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Set "saved" variables externally?


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Hand it off by writing it to a dedicated file -- slow and still not elegant, but avoids the problem of other operations using the clipboard.


Hand it off via a Windows Registry entry. A bit more elegant.


I have tried doing it with a Windows Environment Variable, but couldn't get it to work because the VB application apparently doesn't see the same "environment" that ME sees. You would think Bill Gates would have given us a Windows Global Environment Variable before he ran off to save the world.

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You could have your VB program write results to a .mxe file and then use the Load Macro Text File: "Result.mxe" command to have your macro read it. This is the technique used by the example macro in this post: How To: Multiple Field Input Form Example.


Each macro command can be represented using 'ASCII' characters. This format can be viewed in the Direct Editor. For example, the macro command Variable Set String %T10% "Test Value" looks like this:

<TVAR2:10:01:Test Value>

The only 'trick' to this technique is to pay attention to the separator character. In this case, it appears after the 'e' in 'Value'. The separator character has a value of 01hex.


So, have your VB program write to a file using the ASCII format for macro commands. Then your macro can use the Load Macro Text File command to load the values into the macro. The Multiple Field Input Form Example is an excellent example of how this works.

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  • 2 weeks later...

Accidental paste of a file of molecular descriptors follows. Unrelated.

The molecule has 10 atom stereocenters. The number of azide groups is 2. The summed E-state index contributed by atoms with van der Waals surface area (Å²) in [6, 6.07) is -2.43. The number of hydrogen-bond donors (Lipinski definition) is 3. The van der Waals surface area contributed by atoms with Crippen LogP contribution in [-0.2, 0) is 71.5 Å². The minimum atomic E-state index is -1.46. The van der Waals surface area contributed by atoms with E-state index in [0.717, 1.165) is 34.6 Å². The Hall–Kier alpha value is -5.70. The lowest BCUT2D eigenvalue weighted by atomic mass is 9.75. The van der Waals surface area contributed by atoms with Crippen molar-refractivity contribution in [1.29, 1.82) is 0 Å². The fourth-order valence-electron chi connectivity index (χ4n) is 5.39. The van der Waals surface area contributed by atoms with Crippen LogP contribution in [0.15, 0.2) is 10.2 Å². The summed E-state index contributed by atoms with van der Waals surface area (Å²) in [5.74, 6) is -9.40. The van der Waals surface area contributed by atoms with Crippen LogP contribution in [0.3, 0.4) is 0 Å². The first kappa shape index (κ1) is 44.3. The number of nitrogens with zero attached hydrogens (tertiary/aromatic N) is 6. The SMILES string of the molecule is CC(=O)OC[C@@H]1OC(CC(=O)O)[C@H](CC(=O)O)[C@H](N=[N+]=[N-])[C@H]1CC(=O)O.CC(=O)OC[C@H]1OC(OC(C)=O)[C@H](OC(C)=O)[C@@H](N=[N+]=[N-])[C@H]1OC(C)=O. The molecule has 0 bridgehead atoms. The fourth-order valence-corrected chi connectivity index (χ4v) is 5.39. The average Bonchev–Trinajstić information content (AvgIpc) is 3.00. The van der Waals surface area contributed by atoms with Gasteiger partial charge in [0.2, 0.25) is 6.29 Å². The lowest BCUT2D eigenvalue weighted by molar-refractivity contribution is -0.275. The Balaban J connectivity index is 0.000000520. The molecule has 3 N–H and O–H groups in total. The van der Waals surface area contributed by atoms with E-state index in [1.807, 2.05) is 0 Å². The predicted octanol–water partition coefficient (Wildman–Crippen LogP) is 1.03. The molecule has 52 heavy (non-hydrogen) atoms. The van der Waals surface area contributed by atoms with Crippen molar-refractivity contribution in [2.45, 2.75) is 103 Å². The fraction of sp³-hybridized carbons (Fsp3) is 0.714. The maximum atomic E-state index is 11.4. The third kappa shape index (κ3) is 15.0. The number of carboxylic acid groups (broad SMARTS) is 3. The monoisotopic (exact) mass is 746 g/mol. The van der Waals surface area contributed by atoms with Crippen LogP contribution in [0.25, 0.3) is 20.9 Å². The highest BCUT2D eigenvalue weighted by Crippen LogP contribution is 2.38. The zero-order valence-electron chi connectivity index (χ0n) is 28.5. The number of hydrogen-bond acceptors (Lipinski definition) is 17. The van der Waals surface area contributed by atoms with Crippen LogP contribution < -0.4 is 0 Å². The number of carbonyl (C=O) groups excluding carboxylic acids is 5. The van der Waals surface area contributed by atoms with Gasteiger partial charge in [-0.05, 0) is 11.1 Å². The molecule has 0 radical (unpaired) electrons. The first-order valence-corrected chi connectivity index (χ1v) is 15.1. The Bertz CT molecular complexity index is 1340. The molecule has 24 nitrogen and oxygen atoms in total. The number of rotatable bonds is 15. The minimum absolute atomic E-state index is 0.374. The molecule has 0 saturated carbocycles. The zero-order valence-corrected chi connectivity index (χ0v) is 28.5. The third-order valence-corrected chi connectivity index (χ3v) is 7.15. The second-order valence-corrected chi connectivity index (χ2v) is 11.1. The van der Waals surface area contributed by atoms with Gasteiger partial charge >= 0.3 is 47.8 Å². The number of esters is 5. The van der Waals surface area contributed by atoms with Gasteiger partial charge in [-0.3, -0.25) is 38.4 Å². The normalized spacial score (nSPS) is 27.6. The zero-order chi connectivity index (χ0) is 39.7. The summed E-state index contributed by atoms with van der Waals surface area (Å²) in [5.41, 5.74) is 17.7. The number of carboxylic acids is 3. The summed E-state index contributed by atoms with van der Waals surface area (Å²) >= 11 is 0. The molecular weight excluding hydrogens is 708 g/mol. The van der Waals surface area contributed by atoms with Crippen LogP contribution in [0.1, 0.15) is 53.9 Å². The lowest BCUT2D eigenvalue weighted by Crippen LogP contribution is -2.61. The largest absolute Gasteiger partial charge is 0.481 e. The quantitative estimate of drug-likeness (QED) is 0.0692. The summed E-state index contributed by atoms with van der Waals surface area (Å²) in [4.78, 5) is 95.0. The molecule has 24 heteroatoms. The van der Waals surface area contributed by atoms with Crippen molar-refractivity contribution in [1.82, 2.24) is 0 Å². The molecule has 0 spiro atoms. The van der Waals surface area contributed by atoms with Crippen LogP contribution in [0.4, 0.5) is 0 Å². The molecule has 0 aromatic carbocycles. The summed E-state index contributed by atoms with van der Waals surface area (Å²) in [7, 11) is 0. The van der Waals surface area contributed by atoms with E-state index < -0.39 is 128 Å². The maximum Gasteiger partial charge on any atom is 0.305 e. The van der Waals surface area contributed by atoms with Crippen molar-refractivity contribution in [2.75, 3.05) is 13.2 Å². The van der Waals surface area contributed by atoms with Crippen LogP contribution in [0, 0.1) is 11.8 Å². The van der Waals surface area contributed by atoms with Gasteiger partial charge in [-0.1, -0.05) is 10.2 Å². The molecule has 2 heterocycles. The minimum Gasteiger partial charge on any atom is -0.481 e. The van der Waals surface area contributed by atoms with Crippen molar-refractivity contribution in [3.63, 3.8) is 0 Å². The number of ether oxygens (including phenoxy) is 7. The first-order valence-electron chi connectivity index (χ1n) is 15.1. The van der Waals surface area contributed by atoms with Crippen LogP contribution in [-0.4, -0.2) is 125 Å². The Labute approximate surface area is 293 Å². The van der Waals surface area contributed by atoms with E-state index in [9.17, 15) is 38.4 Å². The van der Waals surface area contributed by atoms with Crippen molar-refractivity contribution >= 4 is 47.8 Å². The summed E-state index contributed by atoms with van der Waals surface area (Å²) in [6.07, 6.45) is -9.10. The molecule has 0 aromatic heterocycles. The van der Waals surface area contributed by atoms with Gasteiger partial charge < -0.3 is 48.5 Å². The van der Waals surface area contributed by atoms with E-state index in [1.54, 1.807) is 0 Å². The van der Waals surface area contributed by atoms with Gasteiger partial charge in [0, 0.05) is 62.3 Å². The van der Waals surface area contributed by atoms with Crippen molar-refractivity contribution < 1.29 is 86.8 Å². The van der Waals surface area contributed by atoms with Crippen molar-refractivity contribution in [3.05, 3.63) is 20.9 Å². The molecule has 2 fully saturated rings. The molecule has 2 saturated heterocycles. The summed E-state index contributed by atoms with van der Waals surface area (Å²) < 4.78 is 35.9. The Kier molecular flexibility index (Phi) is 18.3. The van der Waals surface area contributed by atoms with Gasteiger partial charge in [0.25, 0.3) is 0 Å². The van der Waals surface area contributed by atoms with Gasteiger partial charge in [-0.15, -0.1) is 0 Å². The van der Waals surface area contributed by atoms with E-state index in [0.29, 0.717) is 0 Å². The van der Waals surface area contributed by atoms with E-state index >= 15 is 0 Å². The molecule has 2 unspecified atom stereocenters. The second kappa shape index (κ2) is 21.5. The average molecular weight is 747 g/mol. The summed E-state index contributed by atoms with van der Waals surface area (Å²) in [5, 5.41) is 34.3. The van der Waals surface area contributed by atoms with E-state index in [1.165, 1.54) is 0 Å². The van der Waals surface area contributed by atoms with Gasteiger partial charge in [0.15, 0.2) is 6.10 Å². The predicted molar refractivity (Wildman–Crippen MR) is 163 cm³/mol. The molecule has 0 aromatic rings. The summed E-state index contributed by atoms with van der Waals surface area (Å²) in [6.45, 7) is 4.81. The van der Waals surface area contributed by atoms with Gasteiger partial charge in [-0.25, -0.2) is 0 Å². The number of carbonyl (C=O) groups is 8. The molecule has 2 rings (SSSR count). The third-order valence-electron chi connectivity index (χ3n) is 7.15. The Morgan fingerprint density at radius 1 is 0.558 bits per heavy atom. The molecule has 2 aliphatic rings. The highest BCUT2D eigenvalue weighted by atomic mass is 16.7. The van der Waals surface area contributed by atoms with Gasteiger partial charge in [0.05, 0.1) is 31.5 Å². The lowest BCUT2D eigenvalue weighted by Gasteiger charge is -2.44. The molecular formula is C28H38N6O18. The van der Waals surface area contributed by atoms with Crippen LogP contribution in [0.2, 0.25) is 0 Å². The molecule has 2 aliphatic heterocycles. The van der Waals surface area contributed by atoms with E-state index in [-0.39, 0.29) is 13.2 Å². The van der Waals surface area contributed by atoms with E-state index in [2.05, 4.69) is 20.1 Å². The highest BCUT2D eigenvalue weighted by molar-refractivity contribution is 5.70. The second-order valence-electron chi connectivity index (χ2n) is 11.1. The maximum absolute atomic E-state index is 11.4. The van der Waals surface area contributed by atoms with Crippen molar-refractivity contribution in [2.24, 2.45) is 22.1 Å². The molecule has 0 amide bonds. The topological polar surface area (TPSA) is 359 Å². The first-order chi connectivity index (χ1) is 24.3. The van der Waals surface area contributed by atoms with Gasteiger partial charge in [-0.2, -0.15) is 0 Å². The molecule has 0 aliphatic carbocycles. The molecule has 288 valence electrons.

I'd just thought I'd point out that you could also make a small ram disk for passing variables between MacroExpress and other programs or scripts. Make a ram disk, then save/read text files on it. As far as I know, it's the fastest way to do it and does not wear your hard drive.

I used this free program to make my ram disk.

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Namio: Have you done any speed tests between using a physical HDD and a RAMDisk? I'm wondering if there is really any benefit with RAMDisk for small writes since the Windows virtual disk management and hard drive caches often do essentially the same thing. I mean they do write to the drive eventually but the OS caches things like temporary file for quick reads. I suppose it would be easy enough to do a few tests...


I've been thinking about this as I am writing more and more Powershell scripts to supplement ME and passing things back and forth quickly can be problematic. I hadn't used RAMDisks since Windows 3.11 but it got me to thinking about them recently.


Also is writing to the registry for small amounts basically the same as writing to RAM? I mean the OS has it all spooled up in memory, right?

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I don't mean to disparage Namino's idea, it may be great in a private environment that you control. But if you are writing production macros for use on many PCs, the ram-disk software is one more non-standard thing to install and maintain on all those PCs.... If it's not vanilla, somebody's going to be allergic to it.

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